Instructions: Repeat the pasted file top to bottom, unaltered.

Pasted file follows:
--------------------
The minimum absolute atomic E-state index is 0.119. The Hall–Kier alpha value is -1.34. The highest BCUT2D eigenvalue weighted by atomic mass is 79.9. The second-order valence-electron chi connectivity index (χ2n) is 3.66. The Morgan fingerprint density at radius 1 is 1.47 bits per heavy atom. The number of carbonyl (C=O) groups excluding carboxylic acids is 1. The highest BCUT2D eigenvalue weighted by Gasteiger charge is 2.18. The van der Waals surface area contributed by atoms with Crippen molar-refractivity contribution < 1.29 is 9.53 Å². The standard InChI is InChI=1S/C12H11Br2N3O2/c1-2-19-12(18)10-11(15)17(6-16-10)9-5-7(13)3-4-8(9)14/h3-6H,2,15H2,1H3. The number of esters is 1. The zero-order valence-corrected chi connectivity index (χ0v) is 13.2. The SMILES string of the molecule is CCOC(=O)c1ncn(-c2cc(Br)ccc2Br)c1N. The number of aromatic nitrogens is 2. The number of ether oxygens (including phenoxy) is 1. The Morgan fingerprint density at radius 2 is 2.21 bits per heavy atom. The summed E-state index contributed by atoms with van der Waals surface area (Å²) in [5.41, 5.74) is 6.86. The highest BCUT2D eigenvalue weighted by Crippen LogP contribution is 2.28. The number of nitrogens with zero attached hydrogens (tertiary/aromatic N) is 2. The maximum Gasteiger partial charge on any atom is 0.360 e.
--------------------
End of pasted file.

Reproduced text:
The minimum absolute atomic E-state index is 0.119. The Hall–Kier alpha value is -1.34. The highest BCUT2D eigenvalue weighted by atomic mass is 79.9. The second-order valence-electron chi connectivity index (χ2n) is 3.66. The Morgan fingerprint density at radius 1 is 1.47 bits per heavy atom. The number of carbonyl (C=O) groups excluding carboxylic acids is 1. The highest BCUT2D eigenvalue weighted by Gasteiger charge is 2.18. The van der Waals surface area contributed by atoms with Crippen molar-refractivity contribution < 1.29 is 9.53 Å². The standard InChI is InChI=1S/C12H11Br2N3O2/c1-2-19-12(18)10-11(15)17(6-16-10)9-5-7(13)3-4-8(9)14/h3-6H,2,15H2,1H3. The number of esters is 1. The zero-order valence-corrected chi connectivity index (χ0v) is 13.2. The SMILES string of the molecule is CCOC(=O)c1ncn(-c2cc(Br)ccc2Br)c1N. The number of aromatic nitrogens is 2. The number of ether oxygens (including phenoxy) is 1. The Morgan fingerprint density at radius 2 is 2.21 bits per heavy atom. The summed E-state index contributed by atoms with van der Waals surface area (Å²) in [5.41, 5.74) is 6.86. The highest BCUT2D eigenvalue weighted by Crippen LogP contribution is 2.28. The number of nitrogens with zero attached hydrogens (tertiary/aromatic N) is 2. The maximum Gasteiger partial charge on any atom is 0.360 e.